I find it interesting how people long for these situations where certain groups of people are effectively shut out. And then complain when those people find a place to actually connect with each other about their shared experiences, and try to effect some change.

  39. voluptuouspanic
    Posted October 29, 2009 at 7:29 pm | Permalink

    Okay, I’m not sure if I’m not communicating clearly. If I’m not, I do apologize.
    I’m not saying that this is the internet, it doesn’t matter. I’m saying that this is the internet, therefore people have a tendency (just as much to identify with others as to) be real jerks and make up things. (I’ve seen this happen in supposedly safe PWD spaces online, as well as sites like this.)
    I’d like to point out that I have lived with mental illness most of my life and the internet has been one of the primary ways that I’ve been able to adjust and adapt and connect with others.

  40. voluptuouspanic
    Posted October 29, 2009 at 8:07 pm | Permalink

    I’ve been thinking about this since I last posted, and it bothers me, quite frankly. My comment was in no way an attempt to say, hey, it’s the internet, so PWD should suck it up and deal. It was more an expression of my general frustration with websites like Feministing that are prone to all kinds of inequalities.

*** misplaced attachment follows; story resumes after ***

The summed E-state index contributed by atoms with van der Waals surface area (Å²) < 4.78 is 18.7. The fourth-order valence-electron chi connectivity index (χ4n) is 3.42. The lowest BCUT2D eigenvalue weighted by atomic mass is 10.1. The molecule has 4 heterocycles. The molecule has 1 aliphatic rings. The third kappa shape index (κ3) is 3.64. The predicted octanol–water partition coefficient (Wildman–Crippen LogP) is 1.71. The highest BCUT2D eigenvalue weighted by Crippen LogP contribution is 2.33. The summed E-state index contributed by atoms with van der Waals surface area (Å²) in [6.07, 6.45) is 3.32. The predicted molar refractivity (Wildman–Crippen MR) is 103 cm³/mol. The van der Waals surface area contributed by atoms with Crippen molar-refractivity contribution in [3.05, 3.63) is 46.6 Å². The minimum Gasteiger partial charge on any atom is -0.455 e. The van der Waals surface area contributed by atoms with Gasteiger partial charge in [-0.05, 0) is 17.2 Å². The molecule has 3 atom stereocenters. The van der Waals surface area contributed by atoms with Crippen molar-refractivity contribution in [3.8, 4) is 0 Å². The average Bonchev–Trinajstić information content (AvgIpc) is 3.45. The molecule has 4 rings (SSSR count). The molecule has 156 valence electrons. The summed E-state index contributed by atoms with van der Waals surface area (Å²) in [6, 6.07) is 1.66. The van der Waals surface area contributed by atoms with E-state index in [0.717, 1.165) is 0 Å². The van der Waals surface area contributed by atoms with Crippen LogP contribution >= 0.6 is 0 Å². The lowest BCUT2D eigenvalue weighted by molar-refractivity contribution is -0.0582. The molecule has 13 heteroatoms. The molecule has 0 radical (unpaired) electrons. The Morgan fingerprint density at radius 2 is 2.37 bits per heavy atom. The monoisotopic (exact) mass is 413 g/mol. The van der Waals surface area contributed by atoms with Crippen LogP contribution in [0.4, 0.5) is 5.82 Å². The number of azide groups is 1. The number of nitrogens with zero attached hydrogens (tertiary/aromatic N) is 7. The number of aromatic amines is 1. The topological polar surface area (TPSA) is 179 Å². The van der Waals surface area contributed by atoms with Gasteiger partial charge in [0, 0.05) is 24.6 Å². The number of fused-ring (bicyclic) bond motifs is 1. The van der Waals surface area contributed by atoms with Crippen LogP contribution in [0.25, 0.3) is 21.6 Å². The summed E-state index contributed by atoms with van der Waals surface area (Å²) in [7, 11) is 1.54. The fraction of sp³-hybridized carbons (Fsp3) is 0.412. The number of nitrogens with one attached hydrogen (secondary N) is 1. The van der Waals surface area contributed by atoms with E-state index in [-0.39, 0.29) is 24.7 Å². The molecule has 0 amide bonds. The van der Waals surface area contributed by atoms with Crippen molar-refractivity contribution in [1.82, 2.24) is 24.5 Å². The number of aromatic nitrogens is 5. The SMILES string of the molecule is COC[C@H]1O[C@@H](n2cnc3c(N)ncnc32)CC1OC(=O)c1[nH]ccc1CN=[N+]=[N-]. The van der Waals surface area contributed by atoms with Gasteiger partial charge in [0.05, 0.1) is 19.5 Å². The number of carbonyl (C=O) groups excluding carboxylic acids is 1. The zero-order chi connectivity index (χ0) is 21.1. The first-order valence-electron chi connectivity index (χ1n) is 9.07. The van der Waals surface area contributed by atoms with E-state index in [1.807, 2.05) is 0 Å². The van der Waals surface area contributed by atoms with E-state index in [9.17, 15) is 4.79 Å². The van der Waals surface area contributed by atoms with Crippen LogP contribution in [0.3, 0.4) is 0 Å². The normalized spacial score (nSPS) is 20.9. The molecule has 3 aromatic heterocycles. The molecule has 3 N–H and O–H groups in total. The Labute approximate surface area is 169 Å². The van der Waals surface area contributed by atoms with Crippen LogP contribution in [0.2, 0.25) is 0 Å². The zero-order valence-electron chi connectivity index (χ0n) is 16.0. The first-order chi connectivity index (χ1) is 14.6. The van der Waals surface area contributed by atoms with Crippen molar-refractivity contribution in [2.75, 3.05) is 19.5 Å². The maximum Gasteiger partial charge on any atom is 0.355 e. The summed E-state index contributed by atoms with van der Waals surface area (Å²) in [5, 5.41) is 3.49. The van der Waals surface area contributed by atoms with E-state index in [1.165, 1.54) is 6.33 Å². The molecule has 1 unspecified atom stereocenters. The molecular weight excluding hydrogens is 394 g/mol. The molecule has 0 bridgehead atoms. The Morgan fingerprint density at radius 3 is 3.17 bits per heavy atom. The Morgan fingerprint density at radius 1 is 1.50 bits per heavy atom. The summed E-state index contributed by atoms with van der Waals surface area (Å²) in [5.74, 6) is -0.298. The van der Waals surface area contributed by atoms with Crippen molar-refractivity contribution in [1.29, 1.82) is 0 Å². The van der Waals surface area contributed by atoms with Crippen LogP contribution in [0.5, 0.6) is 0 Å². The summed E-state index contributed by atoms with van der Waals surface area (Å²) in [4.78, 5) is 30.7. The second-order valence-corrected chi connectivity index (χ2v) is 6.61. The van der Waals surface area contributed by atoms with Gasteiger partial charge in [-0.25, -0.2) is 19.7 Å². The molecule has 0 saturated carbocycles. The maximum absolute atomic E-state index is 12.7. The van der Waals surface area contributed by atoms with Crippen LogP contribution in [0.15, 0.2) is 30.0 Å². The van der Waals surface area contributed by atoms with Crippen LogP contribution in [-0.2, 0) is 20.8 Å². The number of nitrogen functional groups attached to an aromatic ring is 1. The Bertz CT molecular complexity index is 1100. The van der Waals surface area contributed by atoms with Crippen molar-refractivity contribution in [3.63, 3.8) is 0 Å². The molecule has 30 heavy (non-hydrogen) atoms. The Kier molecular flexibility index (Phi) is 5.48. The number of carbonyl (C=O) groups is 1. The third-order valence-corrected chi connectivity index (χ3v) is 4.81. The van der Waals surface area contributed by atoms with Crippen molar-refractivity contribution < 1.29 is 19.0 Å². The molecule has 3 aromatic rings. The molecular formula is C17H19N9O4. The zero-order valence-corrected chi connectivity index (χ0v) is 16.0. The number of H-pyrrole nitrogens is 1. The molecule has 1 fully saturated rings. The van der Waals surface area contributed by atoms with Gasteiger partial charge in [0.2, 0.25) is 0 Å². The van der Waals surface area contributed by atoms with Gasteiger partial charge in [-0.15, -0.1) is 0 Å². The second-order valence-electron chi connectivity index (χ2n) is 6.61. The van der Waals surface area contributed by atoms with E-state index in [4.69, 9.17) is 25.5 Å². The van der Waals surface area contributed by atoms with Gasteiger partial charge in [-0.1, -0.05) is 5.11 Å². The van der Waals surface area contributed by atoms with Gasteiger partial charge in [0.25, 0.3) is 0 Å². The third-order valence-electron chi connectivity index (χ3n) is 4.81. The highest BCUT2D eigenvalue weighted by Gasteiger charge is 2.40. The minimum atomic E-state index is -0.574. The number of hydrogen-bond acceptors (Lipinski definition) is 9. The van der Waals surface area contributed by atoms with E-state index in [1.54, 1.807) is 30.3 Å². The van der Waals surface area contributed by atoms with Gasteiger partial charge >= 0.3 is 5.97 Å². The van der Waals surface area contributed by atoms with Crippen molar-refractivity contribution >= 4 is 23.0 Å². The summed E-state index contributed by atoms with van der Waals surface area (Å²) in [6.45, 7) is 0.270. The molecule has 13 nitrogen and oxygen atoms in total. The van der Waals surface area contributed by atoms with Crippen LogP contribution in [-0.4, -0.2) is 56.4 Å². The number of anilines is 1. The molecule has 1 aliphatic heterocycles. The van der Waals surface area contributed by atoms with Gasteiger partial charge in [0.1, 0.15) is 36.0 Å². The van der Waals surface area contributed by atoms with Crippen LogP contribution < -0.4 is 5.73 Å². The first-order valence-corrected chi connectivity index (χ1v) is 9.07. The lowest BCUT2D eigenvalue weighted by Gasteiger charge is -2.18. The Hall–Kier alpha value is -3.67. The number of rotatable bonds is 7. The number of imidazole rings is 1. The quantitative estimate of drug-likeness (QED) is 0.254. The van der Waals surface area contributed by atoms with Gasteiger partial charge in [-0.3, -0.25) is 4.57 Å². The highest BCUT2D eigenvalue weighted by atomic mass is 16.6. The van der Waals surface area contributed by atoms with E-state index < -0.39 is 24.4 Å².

I want to apologize to anyone who read my comments are indicating anything but my own frustrations. I also want to apologize for voicing that here in this thread.

    Posted October 29, 2009 at 8:10 pm | Permalink

    I’m sorry if I misread it — keeping in mind the culture around here also makes me more inclined to respond to the worst-case reading, to make sure the argument is addressed in case anyone else thinks it too. And to make sure to raise issues people might not have thought about.
    I apologize for misunderstanding :)

  42. Gopher
    Posted October 29, 2009 at 8:17 pm | Permalink

    What are you talking about?